Many SME owners are hopeful that a faster economic recovery supported by higher oil prices will improve their cash flows and debt repayments. Image Credit: Rawpixel on Unsplash

Dubai: A gradual but steady rise in interest rates in the UAE will come as an additional burden on the small and medium enterprises (SMEs) that are yet to recover fully from the impact of COVID-19, according to industry participants and financial experts.

The Central Bank of UAE (CBUAE) raised the interest rates by a quarter of a per cent last week in tandem with the Federal Reserve. The rate hike guidance points to four to six more increases translating to a one per cent to 1.5 per cent increase in the lending rates this year.

Although the central bank has increased only 0.25 per cent in the first hike since 2018, with the prospect of further rate hikes looking real, the net burden of increase in interest rates on SMEs and low rated companies could be much larger as banks have the discretion to set their lending rates based on the credit standing of the company.

Squeeze on margins

“The current lending rates for SMEs range from 12 to 18 per cent, depending on the company’s debt servicing history, cash flow and the bank’s assessment of risk. The new round of rate hikes that started last week is likely to have further increments will be an additional squeeze on margins,” said George Mammen, who runs a steel fabrication unit.

The UAE SME’s had been under significant financial stress since 2014 following the collapse of oil prices that led to a rupture of payment cycle leading to a large number of business owners defaulting their loan obligations.

The rate increase also follows a period of severe margin squeeze following the pandemic that saw SMEs were forced to give significant price discounts on sales to keep up the business volumes.

SME Business in the UAE tends to operate with low liquidity and low margins and with the Central Bank of UAE following Fed’s in a rate hike, the companies who take on debt for working capital may bear higher loan charges which could pressurise their business operations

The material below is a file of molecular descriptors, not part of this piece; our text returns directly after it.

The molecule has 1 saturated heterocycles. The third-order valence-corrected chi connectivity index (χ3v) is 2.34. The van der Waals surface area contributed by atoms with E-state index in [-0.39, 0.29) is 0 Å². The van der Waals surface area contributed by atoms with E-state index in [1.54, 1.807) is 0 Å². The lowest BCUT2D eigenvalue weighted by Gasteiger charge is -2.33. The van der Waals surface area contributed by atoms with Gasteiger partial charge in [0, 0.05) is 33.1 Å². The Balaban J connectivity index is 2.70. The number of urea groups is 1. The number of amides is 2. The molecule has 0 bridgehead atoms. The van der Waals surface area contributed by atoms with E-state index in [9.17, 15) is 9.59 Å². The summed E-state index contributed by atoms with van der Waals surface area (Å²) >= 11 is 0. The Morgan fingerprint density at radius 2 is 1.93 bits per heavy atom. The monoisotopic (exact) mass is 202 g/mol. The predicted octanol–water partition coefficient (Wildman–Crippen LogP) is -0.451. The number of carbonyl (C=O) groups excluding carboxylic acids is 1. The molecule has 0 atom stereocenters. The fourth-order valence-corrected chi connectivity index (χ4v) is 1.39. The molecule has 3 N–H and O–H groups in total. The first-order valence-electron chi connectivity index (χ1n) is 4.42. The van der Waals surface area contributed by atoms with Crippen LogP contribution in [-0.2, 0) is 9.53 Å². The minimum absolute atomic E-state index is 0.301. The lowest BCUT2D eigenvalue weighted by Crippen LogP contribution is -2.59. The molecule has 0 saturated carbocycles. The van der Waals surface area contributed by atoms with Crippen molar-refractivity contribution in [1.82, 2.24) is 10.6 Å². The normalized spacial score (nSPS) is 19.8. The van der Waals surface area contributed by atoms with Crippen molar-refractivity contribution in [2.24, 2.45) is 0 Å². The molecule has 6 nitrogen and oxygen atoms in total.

- Vijay Valecha, Chief Investment Officer, Century Financial

Pandemic hit UAE SMEs at a time they were recovering from the previous shock. Although the loan deferrals allowed under the CBUAE’s Targeted Economic Support Scheme (TESS) prevented loan defaults to a large extent, the debt burdens of deferred loans and accrued interests are weighing on many companies.

“Higher interest rates are certain to add to pressures faced by SMEs. Russia-Ukraine war has resulted in a significant increase in shipping costs and general input costs. More future rate hikes are a matter of serious concern for small businesses,” said Raju Menon, Chairman and Managing Partner of Kreston Menon, a business advisory and accounting firm.

Banks to remain cautious

Banks have remained largely cautious with tighter lending standards in the context of tough business conditions during the pandemic. With a significant chunk of restructured and or deferred loans sitting on their books, an early easing of lending norms are unlikely. This will mean small-business owners will feel the impact of the rate increase with more expensive loans.

Although banks swear by their commitment to SME lending, they are cautious when it comes to lending to the sector.

“Lending to SMEs is a high margin business, but with higher margins come higher risks. In this context banks will be cautious in their risk assessment,” said the Chief Financial Officer of a local bank.

What's next?
Analysts see higher loan charges along with the gradual end to the central bank support to banks by June-end this year is likely to see some increase loan defaults. The UAE banking sector had an aggregate of 6.1 per cent (of total loans) as Stage 3 loans [classified as impaired under IFRS 9 accounting standards]. This is expected to spike to more than 7 per cent this year.

“A higher loan charge could push some mortgage or personal-loan clients to the edge of default, while at the same time pressuring small and midsize enterprises (SMEs) that are still healing from the impact of the COVID-19,” said Puneet Tuli, an analyst at Standard & Poor’s.

Relationships matter

Big corporates are likely to remain largely insulated from the rate hikes as banks tend to be more lenient because of the long term relations, cross-selling opportunities, better credit standings and higher volumes of business they bring.

Banks also will be cautious in pushing large corporates to a crisis because they [banks] have more to lose.

For corporate exposures, we expect banks will adopt a pragmatic approach and would not reflect the full extent of the increase in rates whenever this could push their clients to non-performance

- Puneet Tuli, an analyst at Standard & Poor’s

Clearly, looking ahead, small businesses loans, personal borrowings and mortgages are going to see rates going up as the central bank increases rates. In addition, the guidance on further rate hikes is likely to prompt banks to front-load future hikes into their current lending rates.